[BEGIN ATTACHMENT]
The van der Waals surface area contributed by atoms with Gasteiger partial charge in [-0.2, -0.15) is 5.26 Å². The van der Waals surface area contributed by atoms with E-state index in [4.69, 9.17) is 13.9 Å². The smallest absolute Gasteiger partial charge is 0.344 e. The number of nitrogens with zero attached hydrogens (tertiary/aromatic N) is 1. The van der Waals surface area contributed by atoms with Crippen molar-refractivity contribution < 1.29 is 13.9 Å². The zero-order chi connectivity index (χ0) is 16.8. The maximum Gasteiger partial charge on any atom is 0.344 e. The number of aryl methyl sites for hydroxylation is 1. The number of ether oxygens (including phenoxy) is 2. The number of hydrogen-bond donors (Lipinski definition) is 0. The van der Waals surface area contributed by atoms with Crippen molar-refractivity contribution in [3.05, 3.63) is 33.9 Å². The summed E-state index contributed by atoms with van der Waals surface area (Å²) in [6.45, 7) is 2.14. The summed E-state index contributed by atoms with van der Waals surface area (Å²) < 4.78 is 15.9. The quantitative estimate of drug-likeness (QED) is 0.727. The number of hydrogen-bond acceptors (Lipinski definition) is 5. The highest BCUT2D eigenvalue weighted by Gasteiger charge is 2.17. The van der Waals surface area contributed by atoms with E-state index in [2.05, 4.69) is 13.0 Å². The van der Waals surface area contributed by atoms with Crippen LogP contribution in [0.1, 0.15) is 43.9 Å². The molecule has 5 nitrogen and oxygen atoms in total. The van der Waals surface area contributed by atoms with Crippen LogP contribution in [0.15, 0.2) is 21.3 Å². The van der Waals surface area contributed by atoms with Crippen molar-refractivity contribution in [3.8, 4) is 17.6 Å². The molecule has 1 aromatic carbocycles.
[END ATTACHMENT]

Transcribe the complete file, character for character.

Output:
The van der Waals surface area contributed by atoms with Gasteiger partial charge in [-0.2, -0.15) is 5.26 Å². The van der Waals surface area contributed by atoms with E-state index in [4.69, 9.17) is 13.9 Å². The smallest absolute Gasteiger partial charge is 0.344 e. The number of nitrogens with zero attached hydrogens (tertiary/aromatic N) is 1. The van der Waals surface area contributed by atoms with Crippen molar-refractivity contribution < 1.29 is 13.9 Å². The zero-order chi connectivity index (χ0) is 16.8. The maximum Gasteiger partial charge on any atom is 0.344 e. The number of aryl methyl sites for hydroxylation is 1. The number of ether oxygens (including phenoxy) is 2. The number of hydrogen-bond donors (Lipinski definition) is 0. The van der Waals surface area contributed by atoms with Crippen molar-refractivity contribution in [3.05, 3.63) is 33.9 Å². The summed E-state index contributed by atoms with van der Waals surface area (Å²) in [6.45, 7) is 2.14. The summed E-state index contributed by atoms with van der Waals surface area (Å²) < 4.78 is 15.9. The quantitative estimate of drug-likeness (QED) is 0.727. The number of hydrogen-bond acceptors (Lipinski definition) is 5. The highest BCUT2D eigenvalue weighted by Gasteiger charge is 2.17. The van der Waals surface area contributed by atoms with E-state index in [2.05, 4.69) is 13.0 Å². The van der Waals surface area contributed by atoms with Crippen LogP contribution in [0.1, 0.15) is 43.9 Å². The molecule has 5 nitrogen and oxygen atoms in total. The van der Waals surface area contributed by atoms with Crippen LogP contribution in [0.15, 0.2) is 21.3 Å². The van der Waals surface area contributed by atoms with Crippen molar-refractivity contribution in [3.8, 4) is 17.6 Å². The molecule has 1 aromatic carbocycles.